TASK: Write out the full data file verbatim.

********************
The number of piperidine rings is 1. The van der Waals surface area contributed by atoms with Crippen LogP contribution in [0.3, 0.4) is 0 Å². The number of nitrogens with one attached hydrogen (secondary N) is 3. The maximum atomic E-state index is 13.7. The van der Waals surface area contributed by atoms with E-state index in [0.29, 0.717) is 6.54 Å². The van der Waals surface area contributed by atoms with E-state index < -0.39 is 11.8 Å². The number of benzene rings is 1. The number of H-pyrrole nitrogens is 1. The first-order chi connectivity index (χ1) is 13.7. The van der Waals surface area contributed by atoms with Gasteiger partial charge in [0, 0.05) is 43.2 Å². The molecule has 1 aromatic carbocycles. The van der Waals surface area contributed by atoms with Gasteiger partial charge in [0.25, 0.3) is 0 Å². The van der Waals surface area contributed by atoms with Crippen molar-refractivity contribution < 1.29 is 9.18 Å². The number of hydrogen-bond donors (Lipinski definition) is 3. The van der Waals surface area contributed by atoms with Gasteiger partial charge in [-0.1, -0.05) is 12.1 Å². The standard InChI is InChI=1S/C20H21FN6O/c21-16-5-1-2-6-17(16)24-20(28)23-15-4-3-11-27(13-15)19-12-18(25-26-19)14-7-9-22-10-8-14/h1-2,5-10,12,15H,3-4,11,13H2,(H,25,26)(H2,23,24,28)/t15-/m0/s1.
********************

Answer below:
The number of piperidine rings is 1. The van der Waals surface area contributed by atoms with Crippen LogP contribution in [0.3, 0.4) is 0 Å². The number of nitrogens with one attached hydrogen (secondary N) is 3. The maximum atomic E-state index is 13.7. The van der Waals surface area contributed by atoms with E-state index in [0.29, 0.717) is 6.54 Å². The van der Waals surface area contributed by atoms with E-state index < -0.39 is 11.8 Å². The number of benzene rings is 1. The number of H-pyrrole nitrogens is 1. The first-order chi connectivity index (χ1) is 13.7. The van der Waals surface area contributed by atoms with Gasteiger partial charge in [0, 0.05) is 43.2 Å². The molecule has 1 aromatic carbocycles. The van der Waals surface area contributed by atoms with Gasteiger partial charge in [0.25, 0.3) is 0 Å². The van der Waals surface area contributed by atoms with Crippen molar-refractivity contribution < 1.29 is 9.18 Å². The number of hydrogen-bond donors (Lipinski definition) is 3. The van der Waals surface area contributed by atoms with Gasteiger partial charge in [-0.1, -0.05) is 12.1 Å². The standard InChI is InChI=1S/C20H21FN6O/c21-16-5-1-2-6-17(16)24-20(28)23-15-4-3-11-27(13-15)19-12-18(25-26-19)14-7-9-22-10-8-14/h1-2,5-10,12,15H,3-4,11,13H2,(H,25,26)(H2,23,24,28)/t15-/m0/s1.